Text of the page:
Dramaturgies of reality – shaping and being shaped by things
New dramaturgy expands beyond the theatre and stage, working on the ways in which things in each time and space are organised and produce meaning. I link this to object-oriented ontology (Morton, 2013; 2016; 2018) and the ethics of relating to things (Benso, 2000) in my discussion of three works of art in public space: House of Commons (2015) by Marianne Heske, Movimento HO (2016) by Eleonora Fabião, and The Viewer (2019) by Carole Douillard. All three works temporarily introduce specific material into a public space, working with time to open up the ‘thingliness’ (Heidegger, 2001/1971) of the material, thus changing the dramaturgy of the place and how people relate to it. The works subtly introduce the potential of experiencing reality in new ways, changing narratives through a reciprocal process of shaping and being shaped by things. This is the result of the fact that every thing is always in motion, morphing without purpose or direction. ‘Things rock’, as Timothy Morton puts it. I use Morton’s concept of tuning, and Silvia Benso’s concept of tenderness when discussing how the materials in the three works – a house, bricks and human bodies – tune into a place, and how the viewer also tunes through what Benso calls ‘tender touch’, sometimes touching the material concretely, at other times touching the common ground or breathing the same air.
How to Cite
Copyright (c) 2021 Camilla Eeg-Tverbakk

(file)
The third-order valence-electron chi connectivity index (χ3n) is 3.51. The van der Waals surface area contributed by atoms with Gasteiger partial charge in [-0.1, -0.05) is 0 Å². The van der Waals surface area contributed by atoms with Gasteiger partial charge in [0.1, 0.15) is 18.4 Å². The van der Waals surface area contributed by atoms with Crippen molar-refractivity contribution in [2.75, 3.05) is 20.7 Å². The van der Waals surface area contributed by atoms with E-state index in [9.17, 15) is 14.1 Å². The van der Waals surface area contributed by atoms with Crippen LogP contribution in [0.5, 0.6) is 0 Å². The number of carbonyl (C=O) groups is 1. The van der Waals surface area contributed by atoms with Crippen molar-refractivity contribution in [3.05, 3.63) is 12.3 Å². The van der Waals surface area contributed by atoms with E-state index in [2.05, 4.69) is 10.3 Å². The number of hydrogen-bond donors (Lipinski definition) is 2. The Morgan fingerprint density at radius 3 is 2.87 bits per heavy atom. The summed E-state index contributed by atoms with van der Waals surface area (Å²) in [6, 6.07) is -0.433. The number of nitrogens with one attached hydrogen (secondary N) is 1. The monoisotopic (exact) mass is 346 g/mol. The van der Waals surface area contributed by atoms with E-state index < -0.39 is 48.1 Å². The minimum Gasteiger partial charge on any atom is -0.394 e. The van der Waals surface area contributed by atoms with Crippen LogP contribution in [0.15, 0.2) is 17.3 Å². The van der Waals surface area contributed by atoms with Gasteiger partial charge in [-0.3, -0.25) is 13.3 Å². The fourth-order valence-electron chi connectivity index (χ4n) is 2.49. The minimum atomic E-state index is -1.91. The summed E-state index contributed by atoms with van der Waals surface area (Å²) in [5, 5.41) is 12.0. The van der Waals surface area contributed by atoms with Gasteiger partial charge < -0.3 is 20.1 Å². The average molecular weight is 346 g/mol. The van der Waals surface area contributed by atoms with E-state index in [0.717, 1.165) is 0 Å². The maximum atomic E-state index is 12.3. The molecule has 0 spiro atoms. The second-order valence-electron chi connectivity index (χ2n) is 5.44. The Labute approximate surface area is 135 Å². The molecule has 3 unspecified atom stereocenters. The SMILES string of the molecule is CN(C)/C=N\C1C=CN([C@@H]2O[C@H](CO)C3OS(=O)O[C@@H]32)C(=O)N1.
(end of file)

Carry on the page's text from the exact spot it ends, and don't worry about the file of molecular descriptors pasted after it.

This work is licensed under a Creative Commons Attribution 4.0 International License.
Authors who publish with this journal agree to the following terms:
- Authors retain copyright and grant the journal right of first publication with the work simultaneously licensed under a Creative Commons Attribution License that allows others to share the work with an acknowledgement of the work's authorship and initial publication in this journal.
- Authors are able to enter into separate, additional contractual arrangements for the non-exclusive distribution of the journal's published version of the work (e.g., post it to an institutional repository or publish it in a book), with an acknowledgement of its initial publication in this journal.
- Authors are permitted and encouraged to post their work online (e.g., in institutional repositories or on their website) prior to and during the submission process, as it can lead to productive exchanges, as well as earlier and greater citation of published work (See The Effect of Open Access).